DEAR MOTHER, I sent a letter to William from Tyre, which I hope he received. I will carry on my story from there. We left Tyre early yesterday morning, and as we rode out saw the fishermen spreading their nets on the rocks, as the old Prophecy of Ezekiel, you know, foretells. It was a lovely morning, and the seashore was sparkling in the early light as we came across on to the mainland and struck down the coast. We passed, yesterday, a group of fine old fountains and pieces of moss-grown aqueducts, where the city of old Tyre stood, and a beautiful little spring on a hill where was once a town called Alexandros Kyne, or Alexander’s Tent. It is said the great conqueror lodged there on his way to besiege Tyre. In the afternoon we climbed over a great white cliff which runs out into the sea and is called the Tyrian Ladder. It is the southern limit of Phoenicia, and below it Palestine begins. Soon after, we came to our camping-place at the little village of Eszib, whose old name was Achzib, which you will find in Judges i. 31, and was one of the towns given to Asher, but never captured by them. We camped close by the well, and all the evening women were coming for the water, which an old man, sitting on top of the well, drew for them; the scene was very picturesque, but the town, except for one or two splendid palm-trees and a noble sea coast, is forlorn.
Today we have been riding down the coast. The scene is all changed. We are in the plain of Acre, a rich country, the very sight of which lets you under-stand how Asher ” dipped his foot in oil ” and ” his bread was fat, and he yielded royal dainties.” All along the coast are the creeks and bays where he lingered when Deborah reproached him with ” abiding in his breaches.” We rode past golden orange or-chards, and ate the fruit fresh from the tree. About noon we came to Acre, an old city formerly called Ptolemais, whose principal history belongs to the Crusades and to Napoleon’s time. We went through it ; saw the fortifications and the ruins of an old church, but there was not much to look at. After it, came a long beach of twelve miles, stretching from Acre to where Mt. Carmel runs out its grand promontory into the sea. We crossed this rapidly, and just before we reached Carmel came to the mouth of a swift river, where we sat down under a palm-tree and lunched.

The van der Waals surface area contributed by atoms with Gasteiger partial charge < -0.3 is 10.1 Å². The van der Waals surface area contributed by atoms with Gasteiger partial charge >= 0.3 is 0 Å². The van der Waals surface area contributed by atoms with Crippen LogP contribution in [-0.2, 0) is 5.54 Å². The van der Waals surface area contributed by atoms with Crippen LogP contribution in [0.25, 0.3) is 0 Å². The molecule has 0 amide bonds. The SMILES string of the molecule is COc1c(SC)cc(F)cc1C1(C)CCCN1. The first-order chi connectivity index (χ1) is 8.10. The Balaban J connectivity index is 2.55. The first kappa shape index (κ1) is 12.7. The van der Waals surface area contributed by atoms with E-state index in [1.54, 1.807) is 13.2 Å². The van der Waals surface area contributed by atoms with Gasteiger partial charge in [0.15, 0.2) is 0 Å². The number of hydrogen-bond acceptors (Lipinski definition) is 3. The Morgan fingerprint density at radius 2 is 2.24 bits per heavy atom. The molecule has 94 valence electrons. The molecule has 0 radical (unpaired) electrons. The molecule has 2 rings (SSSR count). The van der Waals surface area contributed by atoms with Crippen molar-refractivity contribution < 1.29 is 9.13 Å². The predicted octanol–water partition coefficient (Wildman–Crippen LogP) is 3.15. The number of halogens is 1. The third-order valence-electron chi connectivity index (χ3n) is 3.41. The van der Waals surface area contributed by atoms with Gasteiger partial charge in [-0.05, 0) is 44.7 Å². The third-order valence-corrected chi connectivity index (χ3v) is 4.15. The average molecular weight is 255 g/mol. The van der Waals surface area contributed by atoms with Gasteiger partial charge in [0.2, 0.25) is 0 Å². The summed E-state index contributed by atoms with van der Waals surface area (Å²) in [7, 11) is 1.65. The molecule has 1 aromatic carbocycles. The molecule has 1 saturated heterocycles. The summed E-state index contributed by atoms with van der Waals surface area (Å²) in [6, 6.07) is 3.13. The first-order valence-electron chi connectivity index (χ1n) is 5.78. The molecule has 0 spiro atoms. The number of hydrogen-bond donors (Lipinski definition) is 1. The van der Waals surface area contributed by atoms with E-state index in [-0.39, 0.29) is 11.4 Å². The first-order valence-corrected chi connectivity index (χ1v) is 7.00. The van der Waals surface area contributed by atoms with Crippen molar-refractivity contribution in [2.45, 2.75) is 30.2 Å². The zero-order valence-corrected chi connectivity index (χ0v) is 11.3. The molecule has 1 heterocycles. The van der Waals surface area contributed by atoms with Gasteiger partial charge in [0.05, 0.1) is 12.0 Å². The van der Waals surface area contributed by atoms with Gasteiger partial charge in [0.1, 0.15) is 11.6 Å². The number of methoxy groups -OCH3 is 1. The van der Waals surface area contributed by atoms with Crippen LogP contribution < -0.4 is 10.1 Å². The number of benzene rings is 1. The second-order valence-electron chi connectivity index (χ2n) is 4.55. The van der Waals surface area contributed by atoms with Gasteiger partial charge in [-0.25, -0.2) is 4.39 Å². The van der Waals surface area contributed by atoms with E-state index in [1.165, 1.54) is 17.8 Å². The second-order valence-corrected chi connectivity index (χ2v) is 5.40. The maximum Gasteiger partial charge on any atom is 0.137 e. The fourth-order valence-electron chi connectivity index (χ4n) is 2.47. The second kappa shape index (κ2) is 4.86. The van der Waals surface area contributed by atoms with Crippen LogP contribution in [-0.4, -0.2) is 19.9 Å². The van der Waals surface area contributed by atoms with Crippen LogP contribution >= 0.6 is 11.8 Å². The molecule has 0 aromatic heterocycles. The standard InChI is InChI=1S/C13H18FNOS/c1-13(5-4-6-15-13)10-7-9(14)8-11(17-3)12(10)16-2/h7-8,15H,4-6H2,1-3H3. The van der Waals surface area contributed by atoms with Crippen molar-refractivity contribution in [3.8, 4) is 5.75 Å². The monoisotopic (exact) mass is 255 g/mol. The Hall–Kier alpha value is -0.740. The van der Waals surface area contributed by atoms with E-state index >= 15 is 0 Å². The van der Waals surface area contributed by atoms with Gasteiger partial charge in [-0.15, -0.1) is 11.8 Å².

It was ” that ancient river, the river Kishon.” It comes up from the plain of Esdraelon and passing through the Carmel Mount runs into the sea near this town of Haifa, which lies at the foot of the hill, and in which our tent is now pitched. The old stream looks strong enough to sweep away another Sisera, but Carmel is what we came here for. There it is with all its ” excellency,” a long ridge running far out into the sea and back into the rich country, with Sharon on its south and the plain of Acre on its north. There is the place where Elijah and the priests of Baal had their trial, and there is the ridge where his servant went up and looked seven times till he saw the little cloud rising out of that bright Mediterranean, which has not had a cloud on it to-day. All is clear as if we saw the prophet’s altar burning. This after-noon we climbed the cliff to where the convent stands overlooking the sea. The Carmelite brothers received us hospitably. They are jolly, comfortable-looking fellows, with brown coarse coats and cowls. In their church they take you down under the high altar and show you the cave where Elijah hid from Jezebel. It is fitted up in their tawdry style with a small chapel. Halfway down the hill is another, larger cave, called the Cave of the Sons of the Prophets, where it is said Elijah received the chiefs of the people. This is in the hands of the Mohammedans and is fitted up for their worship, so curiously are things mixed up here. But the mountain itself, and its glorious view, is just what it was in Elijah’s time, wooded to the top, looking out on beauty and richness everywhere. West-ward, over the blue sea, north along the splendid bay of Acre, over the great fertile plain to the Lebanon hills in the distance, with Hermon’s white head looking over them, east into Galilee to the hills of Kedesh-Naphtali and the fertile plain of Esdraelon, and south along the beautiful coast over the smooth pasture-land of Sharon, what a place for a prophet, and what a scene for the great trial of his faith ! Below, the Kishon runs through the plain as if it were still telling to-night of how he took the prophets of Baal and slew them there. We sleep under the shadow of Carmel. I am very tired, and all is still, except the jackals screaming in the distance. Good-night. I wish I were going to bed in that back room at home.